(THIS ARTICLE IS MACHINE TRANSLATED by Google from Norwegian)
Can the pedophile Humbert Humbert's obsession with 12-year-old Lolita, in Vladimir Nabokov's novel Lolita, called love? Does Hollywood's romantic comedy give a realistic picture of love? And can love survive feminism?
Philosopher and writer Hanne Andrea Kraugerud has in the book Give me your heart gone in search of love and our perception of it. She's looking high and low; in literature, in film, in politics, in radicalism, in feminism. In the liberated and in the connected. In the emotional romance, and in the cynical reason.
The dreamer and the planner
She finds, first and foremost, two different views of love among two opposite types of people: the Dreamer and the Planner. The dreamer views love as something adventurous, wonderful, profound, possessive and, not least: unmanageable. Love arises as a kind of illness, a madness, completely out of control of the affected. Here Kraugerud highlights the French love thinker Marie Henri Beyle, better known as Stendhal, and his claim that little is as deadly to love as unimaginative, reality-oriented reason. Lieutenant Glahn and Edvarda's stormy, impossible love in Knut Hamsun's Pan is one of several examples of the Dreamer's passionate view of love.
The exact opposite view is expressed by the Planner, which Kraugerud first and foremost finds where love marriages are not necessarily the norm – be it in Europe in the 1800th century, among Egyptian Bedouins in the 1970s or among some of today's young Norwegian Muslims. For the Planner, it is reason that controls the ship – love is something that can arise if the relationship between two people is conducive to it: Common background and a corresponding view of finances, culture, family life, child rearing. Once you have checked that all this matches – yes, then you can go and fall in love. Falling in love and love is not an uncontrollable madness, but rather a will-controlled, well-considered action.
But, argues Kraugerud, even in communities where the Dreamer stands strongest, the Planner's view lurks beneath the surface. And the opposite. Bedouin married couples can dream of the one they never got, western couples try out each other's compatibility before they dare marry. Thus, the two opposites in love have many similarities, Kraugerud points out, but also goes no further in exploring this similarity between what are often perceived as two incompatible views of love. She also ends up taking a clear stand for the Dreamer's love view; for the passion, the madness, the adventure and the drunkenness.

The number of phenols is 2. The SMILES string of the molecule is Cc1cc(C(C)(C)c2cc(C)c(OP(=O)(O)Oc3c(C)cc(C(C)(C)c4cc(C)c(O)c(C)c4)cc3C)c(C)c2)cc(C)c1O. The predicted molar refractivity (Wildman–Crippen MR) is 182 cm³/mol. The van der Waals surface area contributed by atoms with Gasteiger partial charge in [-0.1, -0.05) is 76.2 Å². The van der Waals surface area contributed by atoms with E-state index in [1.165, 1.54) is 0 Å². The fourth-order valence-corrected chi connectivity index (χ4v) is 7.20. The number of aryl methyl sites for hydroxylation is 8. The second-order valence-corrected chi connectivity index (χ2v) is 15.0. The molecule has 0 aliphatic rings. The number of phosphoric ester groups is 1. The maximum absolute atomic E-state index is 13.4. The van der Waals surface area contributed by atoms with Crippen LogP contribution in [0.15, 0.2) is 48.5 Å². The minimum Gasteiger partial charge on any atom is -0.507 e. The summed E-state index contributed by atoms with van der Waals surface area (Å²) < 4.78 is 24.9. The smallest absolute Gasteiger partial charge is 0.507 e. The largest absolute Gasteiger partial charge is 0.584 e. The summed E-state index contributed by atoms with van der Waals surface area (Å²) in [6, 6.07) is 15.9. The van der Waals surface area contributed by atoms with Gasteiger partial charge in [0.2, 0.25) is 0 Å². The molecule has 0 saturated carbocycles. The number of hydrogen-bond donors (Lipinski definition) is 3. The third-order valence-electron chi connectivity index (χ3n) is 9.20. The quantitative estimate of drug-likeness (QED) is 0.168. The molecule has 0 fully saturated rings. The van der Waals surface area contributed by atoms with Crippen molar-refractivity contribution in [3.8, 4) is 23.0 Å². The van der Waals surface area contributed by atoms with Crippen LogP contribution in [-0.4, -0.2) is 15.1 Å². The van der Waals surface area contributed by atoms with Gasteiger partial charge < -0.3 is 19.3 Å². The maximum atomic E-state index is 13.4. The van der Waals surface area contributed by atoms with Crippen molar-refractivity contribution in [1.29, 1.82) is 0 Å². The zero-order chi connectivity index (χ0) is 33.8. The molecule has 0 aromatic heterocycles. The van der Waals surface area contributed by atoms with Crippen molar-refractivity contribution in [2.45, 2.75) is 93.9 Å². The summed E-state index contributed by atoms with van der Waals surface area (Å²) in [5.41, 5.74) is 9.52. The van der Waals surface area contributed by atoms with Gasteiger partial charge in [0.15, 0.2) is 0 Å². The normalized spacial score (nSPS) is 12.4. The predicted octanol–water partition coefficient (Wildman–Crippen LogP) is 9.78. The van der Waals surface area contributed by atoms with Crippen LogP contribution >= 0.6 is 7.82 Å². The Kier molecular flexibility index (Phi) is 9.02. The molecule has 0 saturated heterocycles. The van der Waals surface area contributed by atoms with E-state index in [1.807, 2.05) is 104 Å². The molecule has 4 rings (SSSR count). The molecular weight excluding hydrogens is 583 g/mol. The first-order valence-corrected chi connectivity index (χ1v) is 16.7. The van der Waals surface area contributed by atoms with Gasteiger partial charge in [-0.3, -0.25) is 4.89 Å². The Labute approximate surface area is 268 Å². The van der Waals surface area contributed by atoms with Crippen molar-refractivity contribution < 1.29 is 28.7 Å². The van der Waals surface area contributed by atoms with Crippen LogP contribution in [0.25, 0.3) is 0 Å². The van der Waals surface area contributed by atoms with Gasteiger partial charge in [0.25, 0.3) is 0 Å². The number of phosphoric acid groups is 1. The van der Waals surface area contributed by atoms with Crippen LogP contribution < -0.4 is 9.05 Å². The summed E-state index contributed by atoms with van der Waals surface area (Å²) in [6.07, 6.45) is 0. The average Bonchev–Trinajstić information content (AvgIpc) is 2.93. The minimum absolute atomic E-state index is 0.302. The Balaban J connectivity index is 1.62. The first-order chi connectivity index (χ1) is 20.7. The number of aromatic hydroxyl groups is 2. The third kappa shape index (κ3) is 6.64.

With this in mind, it is therefore not strange that she also goes in defense of Hollywood's cut-throat romantic comedies, which represent precisely the Dreamer's fantasy of all-over love. More surprisingly, she might argue that adventure films like Pretty Woman og Notting Hill in fact, reflects part of reality. At the same time as she asks if feminism is not on the rise in the fight against the traditional gender roles – at least in relation to love.
It seems, Kraugerud believes, that "feminism does not take in sufficiently that conventional gender differences can actually play both a mediating and a magical role in the mutual community that constitutes a love couple." Traditional gender roles create romance, she argues, feminism suffocates it. A play that is not only well-suited to teasing the country's feminists, but also hopefully able to spark a serious debate about women's position in society as well as in love. Whether you agree with her or not may be another matter.
It is then also in the chapter on love versus feminism that Kraugerud's book is most exciting. This is where she raises the most relevant questions, and sometimes draws the most interesting conclusions. But on the whole, unfortunately, there is something easily passionate about the whole book.
Kraugerud has set out to hunt for the great love, but what she finds bears more the mark of measured realism. Despite obvious instances of willingness to provoke, the reader is left with a slightly disappointed shrug: "Well, and so what?". Like when Kraugerud concludes that all types of love relationships are basically equal – regardless of how equal the girlfriends are. It's getting a little tame. The language is also not suitable for great excitement – the book is more like a cool dissertation than a burning defense of love. The love quotes from known and unknown people that spice up the margin on most of the book's 175 pages are a liberating breath in that way, and evenly above what adds to the book's emotions. The rest is mostly common sense. Ironically, from an author who cheers on passion, madness and adventure.